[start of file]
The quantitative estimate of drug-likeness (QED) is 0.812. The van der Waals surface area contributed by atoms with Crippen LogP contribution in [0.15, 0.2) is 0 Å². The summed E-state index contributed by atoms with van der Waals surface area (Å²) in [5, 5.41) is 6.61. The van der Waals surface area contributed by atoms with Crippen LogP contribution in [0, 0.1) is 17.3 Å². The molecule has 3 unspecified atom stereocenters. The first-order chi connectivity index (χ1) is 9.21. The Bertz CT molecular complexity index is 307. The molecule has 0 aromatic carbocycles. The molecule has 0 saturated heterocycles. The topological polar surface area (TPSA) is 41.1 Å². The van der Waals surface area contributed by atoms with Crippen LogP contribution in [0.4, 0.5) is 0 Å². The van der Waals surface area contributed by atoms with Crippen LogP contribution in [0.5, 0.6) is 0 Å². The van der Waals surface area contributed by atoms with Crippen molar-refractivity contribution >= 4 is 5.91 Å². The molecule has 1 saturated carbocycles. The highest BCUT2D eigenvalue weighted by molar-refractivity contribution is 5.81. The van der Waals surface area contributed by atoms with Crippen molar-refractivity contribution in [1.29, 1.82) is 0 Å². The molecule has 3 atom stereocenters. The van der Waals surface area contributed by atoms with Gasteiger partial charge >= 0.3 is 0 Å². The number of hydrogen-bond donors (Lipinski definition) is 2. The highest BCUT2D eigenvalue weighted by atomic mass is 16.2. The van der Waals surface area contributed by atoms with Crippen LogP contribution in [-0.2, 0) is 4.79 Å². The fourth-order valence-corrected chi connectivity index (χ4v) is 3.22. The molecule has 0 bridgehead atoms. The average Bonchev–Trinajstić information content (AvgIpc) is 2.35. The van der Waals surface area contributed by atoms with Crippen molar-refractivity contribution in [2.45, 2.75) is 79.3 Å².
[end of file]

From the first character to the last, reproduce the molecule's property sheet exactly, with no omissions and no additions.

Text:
The quantitative estimate of drug-likeness (QED) is 0.812. The van der Waals surface area contributed by atoms with Crippen LogP contribution in [0.15, 0.2) is 0 Å². The summed E-state index contributed by atoms with van der Waals surface area (Å²) in [5, 5.41) is 6.61. The van der Waals surface area contributed by atoms with Crippen LogP contribution in [0, 0.1) is 17.3 Å². The molecule has 3 unspecified atom stereocenters. The first-order chi connectivity index (χ1) is 9.21. The Bertz CT molecular complexity index is 307. The molecule has 0 aromatic carbocycles. The molecule has 0 saturated heterocycles. The topological polar surface area (TPSA) is 41.1 Å². The van der Waals surface area contributed by atoms with Crippen LogP contribution in [0.4, 0.5) is 0 Å². The van der Waals surface area contributed by atoms with Crippen LogP contribution in [0.5, 0.6) is 0 Å². The van der Waals surface area contributed by atoms with Crippen molar-refractivity contribution >= 4 is 5.91 Å². The molecule has 1 saturated carbocycles. The highest BCUT2D eigenvalue weighted by molar-refractivity contribution is 5.81. The van der Waals surface area contributed by atoms with Crippen molar-refractivity contribution in [1.29, 1.82) is 0 Å². The molecule has 3 atom stereocenters. The van der Waals surface area contributed by atoms with Gasteiger partial charge >= 0.3 is 0 Å². The number of hydrogen-bond donors (Lipinski definition) is 2. The highest BCUT2D eigenvalue weighted by atomic mass is 16.2. The van der Waals surface area contributed by atoms with Crippen LogP contribution in [-0.2, 0) is 4.79 Å². The fourth-order valence-corrected chi connectivity index (χ4v) is 3.22. The molecule has 0 bridgehead atoms. The average Bonchev–Trinajstić information content (AvgIpc) is 2.35. The van der Waals surface area contributed by atoms with Crippen molar-refractivity contribution in [2.45, 2.75) is 79.3 Å².